By Christofer Fjellner, Marek Siwiec and Baroness Sarah Ludford
The European Parliament is currently considering a very pragmatic issue for European citizens: an agreement with Israel to facilitate the import of high-quality and affordable medicines into the European Union.
The Agreement on Conformity Assessment and Acceptance of Industrial Products (ACAA) with Israel would simplify the import of medicines into Europe, and greatly reduce the regulatory burden of certification procedures. This would mean a greater ability to access a broader range of critical generic and branded medicines for EU patients amidst strained national health care budgets across the Union. The provision of high-quality and affordable medicines is a relevant issue in the current economic climate, and ever more so in the future given the rapidly ageing population in Europe. The significance of this trade flow to the well-being of European patients is clearly illustrated by the fact that two-way trade in medicines between the EU and Israel amounted to €1.21 billion between 2008 and 2010.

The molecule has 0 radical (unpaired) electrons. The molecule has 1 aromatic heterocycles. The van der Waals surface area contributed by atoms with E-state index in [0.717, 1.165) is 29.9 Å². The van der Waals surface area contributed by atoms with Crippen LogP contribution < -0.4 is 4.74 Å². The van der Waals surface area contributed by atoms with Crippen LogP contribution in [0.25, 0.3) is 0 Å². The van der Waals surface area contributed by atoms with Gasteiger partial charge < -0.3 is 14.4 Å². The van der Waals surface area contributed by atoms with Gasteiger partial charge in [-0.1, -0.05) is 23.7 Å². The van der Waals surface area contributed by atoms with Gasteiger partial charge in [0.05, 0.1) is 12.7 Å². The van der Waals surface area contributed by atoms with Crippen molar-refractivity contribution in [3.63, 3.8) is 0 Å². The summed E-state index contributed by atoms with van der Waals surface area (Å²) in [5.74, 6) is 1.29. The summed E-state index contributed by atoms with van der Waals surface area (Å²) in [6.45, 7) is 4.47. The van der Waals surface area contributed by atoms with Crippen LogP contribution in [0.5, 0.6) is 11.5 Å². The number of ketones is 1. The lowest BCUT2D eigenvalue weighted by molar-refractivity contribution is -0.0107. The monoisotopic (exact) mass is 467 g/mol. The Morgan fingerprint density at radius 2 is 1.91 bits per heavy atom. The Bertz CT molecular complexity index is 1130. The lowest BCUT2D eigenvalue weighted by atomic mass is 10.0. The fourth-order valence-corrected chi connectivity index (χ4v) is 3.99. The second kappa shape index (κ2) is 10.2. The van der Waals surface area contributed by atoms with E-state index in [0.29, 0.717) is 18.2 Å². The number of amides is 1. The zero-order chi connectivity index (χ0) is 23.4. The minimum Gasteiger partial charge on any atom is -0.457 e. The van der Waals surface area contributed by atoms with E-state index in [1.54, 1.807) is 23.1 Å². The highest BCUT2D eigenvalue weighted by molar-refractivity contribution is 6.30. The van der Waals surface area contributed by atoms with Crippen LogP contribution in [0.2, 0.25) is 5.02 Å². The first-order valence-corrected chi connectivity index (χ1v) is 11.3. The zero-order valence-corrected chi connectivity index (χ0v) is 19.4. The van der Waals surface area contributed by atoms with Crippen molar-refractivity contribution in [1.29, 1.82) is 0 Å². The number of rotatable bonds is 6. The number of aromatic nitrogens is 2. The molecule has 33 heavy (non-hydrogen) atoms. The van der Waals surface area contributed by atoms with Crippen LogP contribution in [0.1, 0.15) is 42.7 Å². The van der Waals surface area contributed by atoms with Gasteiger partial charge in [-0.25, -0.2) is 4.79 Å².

The welfare of EU citizens is at the heart of the 754 members of the European Parliament, who are directly elected representatives from all 27 member states working together to ensure and protect European values. Under the Lisbon Treaty, the Parliament enjoys extended powers in a number of key policy areas, including international trade, which we care deeply about.
The European viewpoint largely seeks to expand market liberalisation and free trade with our main partners across the world. What is beneficial and sensible for EU citizens and national budgets is also of central importance to MEPs. For this reason, we are pleased to see that the ACAA agreement has regained momentum towards a debate and vote in the Parliament’s Committee on International Trade (INTA). The benefits that would accrue for both sides from a ratified agreement, which were clear in May 2010 when the Council initialed the ACAA text, are arguably of increased importance today given the deterioration of public finances and the need to cut government spending across the continent.
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